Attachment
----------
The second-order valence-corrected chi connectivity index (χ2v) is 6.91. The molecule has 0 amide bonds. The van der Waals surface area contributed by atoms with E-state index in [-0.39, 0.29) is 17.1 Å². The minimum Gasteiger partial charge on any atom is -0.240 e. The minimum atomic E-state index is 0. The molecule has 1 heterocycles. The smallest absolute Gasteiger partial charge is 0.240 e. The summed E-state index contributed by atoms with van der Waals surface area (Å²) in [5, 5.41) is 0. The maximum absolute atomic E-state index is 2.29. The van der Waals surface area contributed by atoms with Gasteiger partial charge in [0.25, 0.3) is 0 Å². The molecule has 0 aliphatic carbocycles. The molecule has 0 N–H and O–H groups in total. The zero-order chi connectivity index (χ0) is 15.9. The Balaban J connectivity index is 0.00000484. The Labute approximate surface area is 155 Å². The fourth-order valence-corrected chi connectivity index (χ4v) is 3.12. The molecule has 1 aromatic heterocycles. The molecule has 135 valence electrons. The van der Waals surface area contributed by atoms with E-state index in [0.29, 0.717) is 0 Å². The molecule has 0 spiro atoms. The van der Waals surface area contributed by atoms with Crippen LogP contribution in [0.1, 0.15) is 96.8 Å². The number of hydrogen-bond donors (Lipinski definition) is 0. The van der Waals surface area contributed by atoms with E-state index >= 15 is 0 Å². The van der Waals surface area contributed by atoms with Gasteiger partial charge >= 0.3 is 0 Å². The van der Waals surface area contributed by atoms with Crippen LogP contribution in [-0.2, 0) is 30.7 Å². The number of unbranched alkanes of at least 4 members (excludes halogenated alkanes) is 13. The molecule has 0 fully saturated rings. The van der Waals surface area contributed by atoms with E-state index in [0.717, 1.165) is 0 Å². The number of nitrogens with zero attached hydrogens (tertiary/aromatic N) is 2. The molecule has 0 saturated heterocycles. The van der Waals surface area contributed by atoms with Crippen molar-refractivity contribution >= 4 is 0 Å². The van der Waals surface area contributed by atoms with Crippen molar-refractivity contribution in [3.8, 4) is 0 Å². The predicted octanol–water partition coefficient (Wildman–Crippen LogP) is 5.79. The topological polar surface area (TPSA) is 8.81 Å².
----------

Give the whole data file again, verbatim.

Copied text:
The second-order valence-corrected chi connectivity index (χ2v) is 6.91. The molecule has 0 amide bonds. The van der Waals surface area contributed by atoms with E-state index in [-0.39, 0.29) is 17.1 Å². The minimum Gasteiger partial charge on any atom is -0.240 e. The minimum atomic E-state index is 0. The molecule has 1 heterocycles. The smallest absolute Gasteiger partial charge is 0.240 e. The summed E-state index contributed by atoms with van der Waals surface area (Å²) in [5, 5.41) is 0. The maximum absolute atomic E-state index is 2.29. The van der Waals surface area contributed by atoms with Gasteiger partial charge in [0.25, 0.3) is 0 Å². The molecule has 0 aliphatic carbocycles. The molecule has 0 N–H and O–H groups in total. The zero-order chi connectivity index (χ0) is 15.9. The Balaban J connectivity index is 0.00000484. The Labute approximate surface area is 155 Å². The fourth-order valence-corrected chi connectivity index (χ4v) is 3.12. The molecule has 1 aromatic heterocycles. The molecule has 135 valence electrons. The van der Waals surface area contributed by atoms with E-state index in [0.29, 0.717) is 0 Å². The molecule has 0 spiro atoms. The van der Waals surface area contributed by atoms with Crippen LogP contribution in [0.1, 0.15) is 96.8 Å². The number of hydrogen-bond donors (Lipinski definition) is 0. The van der Waals surface area contributed by atoms with E-state index >= 15 is 0 Å². The van der Waals surface area contributed by atoms with Gasteiger partial charge >= 0.3 is 0 Å². The van der Waals surface area contributed by atoms with Crippen LogP contribution in [-0.2, 0) is 30.7 Å². The number of unbranched alkanes of at least 4 members (excludes halogenated alkanes) is 13. The molecule has 0 fully saturated rings. The van der Waals surface area contributed by atoms with E-state index in [0.717, 1.165) is 0 Å². The number of nitrogens with zero attached hydrogens (tertiary/aromatic N) is 2. The molecule has 0 saturated heterocycles. The van der Waals surface area contributed by atoms with Crippen molar-refractivity contribution >= 4 is 0 Å². The van der Waals surface area contributed by atoms with Crippen molar-refractivity contribution in [3.8, 4) is 0 Å². The predicted octanol–water partition coefficient (Wildman–Crippen LogP) is 5.79. The topological polar surface area (TPSA) is 8.81 Å².